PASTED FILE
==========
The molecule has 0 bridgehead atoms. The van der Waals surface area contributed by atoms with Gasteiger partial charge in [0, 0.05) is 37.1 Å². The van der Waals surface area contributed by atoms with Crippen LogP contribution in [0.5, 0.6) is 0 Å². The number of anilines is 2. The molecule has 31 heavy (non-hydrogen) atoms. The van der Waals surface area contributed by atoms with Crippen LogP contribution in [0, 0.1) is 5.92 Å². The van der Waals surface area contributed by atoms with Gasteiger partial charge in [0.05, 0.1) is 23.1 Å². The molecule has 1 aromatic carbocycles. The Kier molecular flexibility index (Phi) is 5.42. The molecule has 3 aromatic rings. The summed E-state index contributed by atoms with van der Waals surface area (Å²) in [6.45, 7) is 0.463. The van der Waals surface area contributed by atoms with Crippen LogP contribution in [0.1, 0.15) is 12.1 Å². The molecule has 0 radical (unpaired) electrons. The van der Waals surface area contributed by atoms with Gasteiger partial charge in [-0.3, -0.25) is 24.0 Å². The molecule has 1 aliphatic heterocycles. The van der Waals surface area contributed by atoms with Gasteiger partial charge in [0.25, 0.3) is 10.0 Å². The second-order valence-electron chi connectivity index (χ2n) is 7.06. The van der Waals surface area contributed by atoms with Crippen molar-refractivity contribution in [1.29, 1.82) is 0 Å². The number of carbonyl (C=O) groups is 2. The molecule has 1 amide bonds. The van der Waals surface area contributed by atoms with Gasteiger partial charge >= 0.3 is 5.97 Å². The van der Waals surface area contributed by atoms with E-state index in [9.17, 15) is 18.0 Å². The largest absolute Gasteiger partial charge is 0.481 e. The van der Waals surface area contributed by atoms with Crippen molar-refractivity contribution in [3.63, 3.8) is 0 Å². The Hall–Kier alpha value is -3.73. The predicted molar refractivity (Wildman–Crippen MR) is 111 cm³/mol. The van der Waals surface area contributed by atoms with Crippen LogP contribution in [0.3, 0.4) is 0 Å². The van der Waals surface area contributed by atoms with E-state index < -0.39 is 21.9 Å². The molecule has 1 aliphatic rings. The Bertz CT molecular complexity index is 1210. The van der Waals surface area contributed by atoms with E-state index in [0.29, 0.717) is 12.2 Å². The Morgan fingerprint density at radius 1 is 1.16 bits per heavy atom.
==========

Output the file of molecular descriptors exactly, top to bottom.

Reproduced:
The molecule has 0 bridgehead atoms. The van der Waals surface area contributed by atoms with Gasteiger partial charge in [0, 0.05) is 37.1 Å². The van der Waals surface area contributed by atoms with Crippen LogP contribution in [0.5, 0.6) is 0 Å². The number of anilines is 2. The molecule has 31 heavy (non-hydrogen) atoms. The van der Waals surface area contributed by atoms with Crippen LogP contribution in [0, 0.1) is 5.92 Å². The van der Waals surface area contributed by atoms with Gasteiger partial charge in [0.05, 0.1) is 23.1 Å². The molecule has 1 aromatic carbocycles. The Kier molecular flexibility index (Phi) is 5.42. The molecule has 3 aromatic rings. The summed E-state index contributed by atoms with van der Waals surface area (Å²) in [6.45, 7) is 0.463. The van der Waals surface area contributed by atoms with Crippen LogP contribution in [0.1, 0.15) is 12.1 Å². The molecule has 0 radical (unpaired) electrons. The van der Waals surface area contributed by atoms with Gasteiger partial charge in [-0.3, -0.25) is 24.0 Å². The molecule has 1 aliphatic heterocycles. The van der Waals surface area contributed by atoms with Gasteiger partial charge in [0.25, 0.3) is 10.0 Å². The second-order valence-electron chi connectivity index (χ2n) is 7.06. The van der Waals surface area contributed by atoms with Crippen molar-refractivity contribution in [1.29, 1.82) is 0 Å². The number of carbonyl (C=O) groups is 2. The molecule has 1 amide bonds. The van der Waals surface area contributed by atoms with Gasteiger partial charge >= 0.3 is 5.97 Å². The van der Waals surface area contributed by atoms with E-state index in [9.17, 15) is 18.0 Å². The largest absolute Gasteiger partial charge is 0.481 e. The van der Waals surface area contributed by atoms with Crippen molar-refractivity contribution in [3.63, 3.8) is 0 Å². The Hall–Kier alpha value is -3.73. The predicted molar refractivity (Wildman–Crippen MR) is 111 cm³/mol. The van der Waals surface area contributed by atoms with Crippen LogP contribution in [0.3, 0.4) is 0 Å². The van der Waals surface area contributed by atoms with E-state index < -0.39 is 21.9 Å². The molecule has 1 aliphatic rings. The Bertz CT molecular complexity index is 1210. The van der Waals surface area contributed by atoms with E-state index in [0.29, 0.717) is 12.2 Å². The Morgan fingerprint density at radius 1 is 1.16 bits per heavy atom.